He is a man who doesn't show nor talk of feelings directly. The number of phone chats about it ahead of time let me know he was frightened. Checking on him this evening. Happily he lives ½ block from church, which means when I go to a meeting there tonight, its easy to see him. I query my ability to attend properly to the meeting and contribute but church people have to at least pretend to like you. [Biased]

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Maybe I should stop to consider that I'm not worthy of an epiphany and just take what life has to offer
(formerly was just "no prophet") \_(ツ)_/

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Jane R
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# 331

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Intrepid Mrs S:
quote:
I am now waiting for her to make a decision, as it is clearly going to have to be her call, or else it will all be my fault. Well, we all know it will anyway, but hey...
[Votive] We waited for M-i-l to decide for herself too. Possibly longer than we should have done, but at least she felt like it was her decision.

She was discharged yesterday and we went to see her in the home. Not quite her usual self - she'd gone to bed at 7 and wasn't quite with it - but better to be out of the hospital.

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Sarasa
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# 12271

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Hope the results confirm the surgeons diagnoses No Prophet.

I think the Dowager and my mother are probably sisters seperated at birth!
Mum got checked out at A&E about the pains she was having, they said it was just indigestion. Apart from that there have been at least half a dozen things in the last couple of phone calls I've had with her that make me question even more how much longer she can live independently. She's promised to think about moving after her party (in March), but as her thoughts at the moment lean towards moving to a bungalow I'm not hopeful.

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'I guess things didn't go so well tonight, but I'm trying. Lord, I'm trying.' Charlie (Harvey Keitel) in Mean Streets.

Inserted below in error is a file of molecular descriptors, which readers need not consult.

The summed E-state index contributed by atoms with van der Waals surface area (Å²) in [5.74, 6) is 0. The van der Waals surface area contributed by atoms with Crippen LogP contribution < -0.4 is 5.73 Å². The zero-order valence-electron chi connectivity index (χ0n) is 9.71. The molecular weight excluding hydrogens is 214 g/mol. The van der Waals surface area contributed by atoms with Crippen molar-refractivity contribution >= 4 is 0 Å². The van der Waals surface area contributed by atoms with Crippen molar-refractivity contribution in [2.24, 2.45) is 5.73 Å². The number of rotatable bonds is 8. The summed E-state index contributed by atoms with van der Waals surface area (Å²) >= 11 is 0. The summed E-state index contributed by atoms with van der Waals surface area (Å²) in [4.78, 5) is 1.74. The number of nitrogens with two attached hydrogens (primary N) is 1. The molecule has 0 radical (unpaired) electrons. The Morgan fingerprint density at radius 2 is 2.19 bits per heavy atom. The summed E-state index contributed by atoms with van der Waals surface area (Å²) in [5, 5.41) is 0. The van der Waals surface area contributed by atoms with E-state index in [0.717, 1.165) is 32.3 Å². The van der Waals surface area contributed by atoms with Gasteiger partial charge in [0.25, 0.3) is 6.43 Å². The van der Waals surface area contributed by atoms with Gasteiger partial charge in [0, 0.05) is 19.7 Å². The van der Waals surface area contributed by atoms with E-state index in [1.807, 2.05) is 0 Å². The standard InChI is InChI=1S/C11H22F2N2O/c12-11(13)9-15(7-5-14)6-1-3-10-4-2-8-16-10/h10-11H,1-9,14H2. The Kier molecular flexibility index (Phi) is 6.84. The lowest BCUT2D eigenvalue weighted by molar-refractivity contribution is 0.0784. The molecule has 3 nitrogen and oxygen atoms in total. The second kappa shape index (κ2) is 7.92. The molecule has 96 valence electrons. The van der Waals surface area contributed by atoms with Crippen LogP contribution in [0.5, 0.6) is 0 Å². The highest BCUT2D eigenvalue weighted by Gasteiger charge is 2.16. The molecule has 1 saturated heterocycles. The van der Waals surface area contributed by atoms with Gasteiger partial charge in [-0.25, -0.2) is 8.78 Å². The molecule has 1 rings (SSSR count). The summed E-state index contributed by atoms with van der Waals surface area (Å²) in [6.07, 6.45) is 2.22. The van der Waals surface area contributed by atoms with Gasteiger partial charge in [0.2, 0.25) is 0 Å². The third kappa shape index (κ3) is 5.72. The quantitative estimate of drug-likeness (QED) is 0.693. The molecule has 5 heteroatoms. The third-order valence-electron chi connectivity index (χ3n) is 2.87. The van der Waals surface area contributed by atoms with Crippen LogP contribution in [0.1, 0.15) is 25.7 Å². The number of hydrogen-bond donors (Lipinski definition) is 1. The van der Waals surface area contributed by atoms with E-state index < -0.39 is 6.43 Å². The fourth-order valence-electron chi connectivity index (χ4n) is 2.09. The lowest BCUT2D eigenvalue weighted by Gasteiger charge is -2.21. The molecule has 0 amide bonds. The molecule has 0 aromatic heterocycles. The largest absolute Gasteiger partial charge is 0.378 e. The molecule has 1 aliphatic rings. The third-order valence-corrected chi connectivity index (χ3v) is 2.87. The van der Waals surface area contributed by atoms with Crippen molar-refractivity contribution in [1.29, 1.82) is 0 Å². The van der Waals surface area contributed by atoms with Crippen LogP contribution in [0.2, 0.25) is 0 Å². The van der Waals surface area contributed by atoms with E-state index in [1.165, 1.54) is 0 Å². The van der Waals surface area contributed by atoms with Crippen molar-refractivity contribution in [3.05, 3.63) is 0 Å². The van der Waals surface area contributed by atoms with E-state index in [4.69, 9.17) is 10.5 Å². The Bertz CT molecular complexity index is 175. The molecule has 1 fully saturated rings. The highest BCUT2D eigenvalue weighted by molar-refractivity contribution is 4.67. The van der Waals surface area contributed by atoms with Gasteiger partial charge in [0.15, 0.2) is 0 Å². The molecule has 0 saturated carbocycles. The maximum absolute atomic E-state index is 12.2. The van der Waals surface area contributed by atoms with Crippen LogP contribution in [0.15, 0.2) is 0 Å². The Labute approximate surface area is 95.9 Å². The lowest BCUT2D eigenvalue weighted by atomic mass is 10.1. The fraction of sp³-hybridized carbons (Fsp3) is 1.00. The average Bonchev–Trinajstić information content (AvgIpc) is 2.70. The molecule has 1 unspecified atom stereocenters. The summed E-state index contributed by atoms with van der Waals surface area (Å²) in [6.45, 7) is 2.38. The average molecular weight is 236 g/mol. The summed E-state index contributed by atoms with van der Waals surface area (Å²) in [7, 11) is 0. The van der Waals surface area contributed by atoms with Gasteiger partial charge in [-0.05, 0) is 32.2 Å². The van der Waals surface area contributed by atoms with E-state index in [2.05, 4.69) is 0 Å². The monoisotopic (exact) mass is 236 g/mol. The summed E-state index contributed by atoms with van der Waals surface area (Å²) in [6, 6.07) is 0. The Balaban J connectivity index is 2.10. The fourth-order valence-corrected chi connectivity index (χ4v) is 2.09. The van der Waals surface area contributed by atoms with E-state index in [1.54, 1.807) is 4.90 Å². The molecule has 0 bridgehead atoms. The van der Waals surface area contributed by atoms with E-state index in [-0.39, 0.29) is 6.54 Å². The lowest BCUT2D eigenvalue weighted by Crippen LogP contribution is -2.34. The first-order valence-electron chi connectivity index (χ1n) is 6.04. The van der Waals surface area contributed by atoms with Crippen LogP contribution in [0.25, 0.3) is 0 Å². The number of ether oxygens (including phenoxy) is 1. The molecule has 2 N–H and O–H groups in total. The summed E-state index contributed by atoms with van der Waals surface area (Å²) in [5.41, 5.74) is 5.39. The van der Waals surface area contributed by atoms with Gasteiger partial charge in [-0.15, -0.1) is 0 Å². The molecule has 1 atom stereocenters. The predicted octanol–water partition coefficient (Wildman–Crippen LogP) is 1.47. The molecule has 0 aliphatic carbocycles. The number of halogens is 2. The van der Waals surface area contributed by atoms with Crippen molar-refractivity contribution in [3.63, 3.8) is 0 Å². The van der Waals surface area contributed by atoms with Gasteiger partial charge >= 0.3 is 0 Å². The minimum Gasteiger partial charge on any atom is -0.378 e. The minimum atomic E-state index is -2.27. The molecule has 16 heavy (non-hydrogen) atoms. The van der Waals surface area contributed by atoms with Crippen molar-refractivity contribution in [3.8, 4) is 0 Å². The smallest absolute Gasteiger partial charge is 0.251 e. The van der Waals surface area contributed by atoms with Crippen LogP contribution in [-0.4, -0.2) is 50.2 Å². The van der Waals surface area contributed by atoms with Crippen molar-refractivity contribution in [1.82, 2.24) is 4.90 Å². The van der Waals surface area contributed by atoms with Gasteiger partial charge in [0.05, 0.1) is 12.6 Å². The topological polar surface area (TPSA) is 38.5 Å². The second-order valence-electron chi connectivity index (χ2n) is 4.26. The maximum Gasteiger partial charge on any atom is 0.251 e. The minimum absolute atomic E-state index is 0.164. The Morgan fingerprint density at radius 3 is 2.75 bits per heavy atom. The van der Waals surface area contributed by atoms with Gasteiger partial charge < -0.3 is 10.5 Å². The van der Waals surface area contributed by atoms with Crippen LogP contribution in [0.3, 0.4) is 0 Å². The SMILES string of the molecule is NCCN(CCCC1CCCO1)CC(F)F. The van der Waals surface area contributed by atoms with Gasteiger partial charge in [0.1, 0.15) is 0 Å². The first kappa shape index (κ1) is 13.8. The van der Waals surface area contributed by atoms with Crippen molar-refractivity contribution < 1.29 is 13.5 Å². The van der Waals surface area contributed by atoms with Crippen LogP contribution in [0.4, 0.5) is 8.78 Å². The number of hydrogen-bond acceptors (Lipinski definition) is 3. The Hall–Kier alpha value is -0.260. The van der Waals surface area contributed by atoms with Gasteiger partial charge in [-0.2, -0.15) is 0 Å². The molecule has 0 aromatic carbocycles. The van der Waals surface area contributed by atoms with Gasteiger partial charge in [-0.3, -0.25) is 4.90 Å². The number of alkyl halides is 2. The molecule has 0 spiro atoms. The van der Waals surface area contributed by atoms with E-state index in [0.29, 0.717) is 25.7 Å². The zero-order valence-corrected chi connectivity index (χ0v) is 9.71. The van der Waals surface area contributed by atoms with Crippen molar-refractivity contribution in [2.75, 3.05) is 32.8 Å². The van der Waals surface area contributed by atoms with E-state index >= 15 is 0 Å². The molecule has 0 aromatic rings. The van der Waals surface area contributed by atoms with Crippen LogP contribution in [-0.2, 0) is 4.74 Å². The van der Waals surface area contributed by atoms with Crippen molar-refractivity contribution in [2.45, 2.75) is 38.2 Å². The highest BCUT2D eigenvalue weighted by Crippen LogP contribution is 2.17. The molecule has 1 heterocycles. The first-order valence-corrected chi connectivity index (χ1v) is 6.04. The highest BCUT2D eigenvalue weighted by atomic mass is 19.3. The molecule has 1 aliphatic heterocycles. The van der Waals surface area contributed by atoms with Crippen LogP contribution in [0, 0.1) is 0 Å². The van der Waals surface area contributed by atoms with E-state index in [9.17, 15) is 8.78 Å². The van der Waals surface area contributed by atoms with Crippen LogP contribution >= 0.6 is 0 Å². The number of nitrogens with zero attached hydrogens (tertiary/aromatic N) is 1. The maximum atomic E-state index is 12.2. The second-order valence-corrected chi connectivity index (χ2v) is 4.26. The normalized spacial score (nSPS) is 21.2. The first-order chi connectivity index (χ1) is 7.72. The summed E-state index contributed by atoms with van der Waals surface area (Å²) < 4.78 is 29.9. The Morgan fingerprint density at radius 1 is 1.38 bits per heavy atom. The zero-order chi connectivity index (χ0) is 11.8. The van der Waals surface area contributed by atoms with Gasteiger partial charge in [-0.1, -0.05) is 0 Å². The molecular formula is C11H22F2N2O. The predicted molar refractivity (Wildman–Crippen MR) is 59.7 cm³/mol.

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The Intrepid Mrs S
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# 17002

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I have - quite unexpectedly - a chance for the Dowager to try out another care home, equally posh, and including day care. Unfortunately, day care isn't an option for the Dowager, but it did seem to me that it might bring in different people for her to talk to.

They were quite prepared to send someone out to assess her on Friday, and take her in tomorrow for a fortnight, but I had to explain that I couldn't get her moving that quickly and they would need to leave me to do some more patient spadework before then. I feel bad about not being willing to jolly her along, but it's really important to inject a dose of realism here and there - for instance, if she can't get money from the ATM at the village shop unless I am there, that isn't sustainable when I live 90 miles away!

Sarasa - not just your mother and mine, but many many others are sisters under the skin!

Mrs. S, off to the Ancestral Seat on Wednesday

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Don't get your knickers in a twist over your advancing age. It achieves nothing and makes you walk funny.
Prayer should be our first recourse, not our last resort
'Lord, please give us patience. NOW!'

Posts: 1380 | From: Neither here nor there | Registered: Mar 2012  |  IP: Logged
The Intrepid Mrs S
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# 17002

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I feel bad about a second post, but I really do want to share this with y'all. Feel free to laugh or cry as the Spirit moves you!

She had told me that the door on her upright freezer was not closing properly as there was a lot of ice, so I went down to defrost it. When I looked at it, it was already defrosting - not running at all. Oh cr*p. Run round all her neighbours to try and find some freezer space - no luck, but they all want to talk [Mad] John Lewis can't deliver till Tuesday next, Curry's not till Saturday. Sudden thought - Appliances Online, they can deliver tomorrow!

Ordered, paid for next-day delivery, disposal of old one, re-hanging of door. Much relief, leave Mum a cold box so she can at least pack what she needs into it while they swap the freezers over, in the meantime leave freezer door shut. Mum looks at cold box and says 'where does the electricity come from to run it?' Sudden thought. Oh yes, the freezer has been switched off at the mains. Turn it back on and all the lights turn on and the compressor bursts into life.

I should have realised that her method of dealing with anything electrical that doesn't do what she wants is to

TURN IT OFF AT THE MAINS!